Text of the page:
South Asians make up the largest ethnic minority group in England and Wales. Yet this group is underrepresented in some programmes to promote health, such as cancer screening. A challenge to addressing such health disparities is the difficulty of recruiting South Asian communities to health research. Effective recruitment requires the development of participants’ knowledge about research and their trust. Researchers also need to increase their cultural understanding and to think about how they will communicate information despite language barriers. This article describes the use of an organogram, informed by social network analysis, to identify the community contacts likely to encourage participation of South Asian adults (aged 50 to 75 years) in interviews to identify the facilitators of home bowel cancer screening.
We developed an organogram which represented the directional relationships between organizations and key informants against the level of recruitment success to visualize where networking engaged participants. Primary data were recruitment records (February 2019-March 2020).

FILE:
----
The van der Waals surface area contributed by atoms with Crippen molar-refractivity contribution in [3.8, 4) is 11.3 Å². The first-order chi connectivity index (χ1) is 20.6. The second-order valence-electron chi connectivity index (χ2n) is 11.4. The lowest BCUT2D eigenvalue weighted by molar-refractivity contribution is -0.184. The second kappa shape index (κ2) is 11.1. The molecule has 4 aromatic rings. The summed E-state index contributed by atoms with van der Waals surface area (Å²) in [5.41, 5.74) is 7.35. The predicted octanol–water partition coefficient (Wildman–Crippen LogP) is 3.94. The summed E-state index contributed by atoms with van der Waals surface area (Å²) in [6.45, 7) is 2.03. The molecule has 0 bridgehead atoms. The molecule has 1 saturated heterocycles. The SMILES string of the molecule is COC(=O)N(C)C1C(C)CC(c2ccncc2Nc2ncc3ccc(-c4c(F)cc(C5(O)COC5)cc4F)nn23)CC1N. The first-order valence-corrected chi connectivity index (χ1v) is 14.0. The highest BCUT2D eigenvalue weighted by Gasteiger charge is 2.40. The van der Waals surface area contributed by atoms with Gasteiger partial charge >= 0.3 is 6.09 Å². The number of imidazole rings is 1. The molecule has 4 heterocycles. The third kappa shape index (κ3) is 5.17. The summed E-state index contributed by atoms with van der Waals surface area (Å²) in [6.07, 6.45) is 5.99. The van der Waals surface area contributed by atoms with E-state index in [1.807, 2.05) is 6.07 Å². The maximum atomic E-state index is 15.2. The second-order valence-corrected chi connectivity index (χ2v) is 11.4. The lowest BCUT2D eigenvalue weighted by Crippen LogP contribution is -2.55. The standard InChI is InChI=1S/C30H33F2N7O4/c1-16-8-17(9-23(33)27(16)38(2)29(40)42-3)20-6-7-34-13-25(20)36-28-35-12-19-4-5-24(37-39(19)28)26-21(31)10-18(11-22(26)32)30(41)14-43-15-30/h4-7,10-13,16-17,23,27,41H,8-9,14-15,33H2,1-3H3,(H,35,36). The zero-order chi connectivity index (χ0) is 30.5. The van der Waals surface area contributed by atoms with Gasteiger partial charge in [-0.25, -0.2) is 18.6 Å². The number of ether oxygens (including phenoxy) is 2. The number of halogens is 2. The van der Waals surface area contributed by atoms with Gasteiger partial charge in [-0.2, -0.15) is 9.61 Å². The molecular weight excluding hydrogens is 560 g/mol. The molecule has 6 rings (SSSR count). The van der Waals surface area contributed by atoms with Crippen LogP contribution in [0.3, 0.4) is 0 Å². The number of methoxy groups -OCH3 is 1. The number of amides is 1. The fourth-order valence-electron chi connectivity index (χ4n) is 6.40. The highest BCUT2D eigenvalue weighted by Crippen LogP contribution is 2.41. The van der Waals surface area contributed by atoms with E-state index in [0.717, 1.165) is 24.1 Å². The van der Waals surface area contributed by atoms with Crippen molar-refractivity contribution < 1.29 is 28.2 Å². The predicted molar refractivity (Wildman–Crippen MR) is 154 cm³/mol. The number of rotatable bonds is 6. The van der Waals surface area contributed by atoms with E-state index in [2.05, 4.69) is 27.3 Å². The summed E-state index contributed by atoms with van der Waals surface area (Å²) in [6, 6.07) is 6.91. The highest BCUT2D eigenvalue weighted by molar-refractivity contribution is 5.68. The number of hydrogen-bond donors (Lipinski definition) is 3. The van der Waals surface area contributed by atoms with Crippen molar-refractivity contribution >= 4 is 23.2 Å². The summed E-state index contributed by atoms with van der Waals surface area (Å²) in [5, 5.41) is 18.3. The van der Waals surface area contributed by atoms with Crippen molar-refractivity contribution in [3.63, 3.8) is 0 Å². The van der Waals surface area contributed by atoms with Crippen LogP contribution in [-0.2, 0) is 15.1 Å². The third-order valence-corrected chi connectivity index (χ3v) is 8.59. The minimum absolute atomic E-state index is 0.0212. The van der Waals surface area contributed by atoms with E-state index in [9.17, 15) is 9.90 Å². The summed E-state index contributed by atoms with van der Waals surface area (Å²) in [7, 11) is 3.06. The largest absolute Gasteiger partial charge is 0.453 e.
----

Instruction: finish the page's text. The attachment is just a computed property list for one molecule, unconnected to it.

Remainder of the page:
The majority of participants were recruited from faith centres. The topic of bowel cancer was a barrier for some, but recruitment was more successful with the advocacy of leaders within the South Asian communities. Visualizing community networks helped the research team to understand where to concentrate time and resources for recruitment.
The organizational chart was easy to maintain and demonstrated useful patterns in recruitment successes.
An organogram can provide a practical tool to identify the best strategies and community contacts to engage South Asian participants in studies to inform policy on health promotion activities such as cancer screening.
Howcutt, Sarah J.
Saini, PoojaHenshall, Cathy
Smith, Leslie A.
Department of Nursing
Year of publication: 2022Date of RADAR deposit: 2022-04-22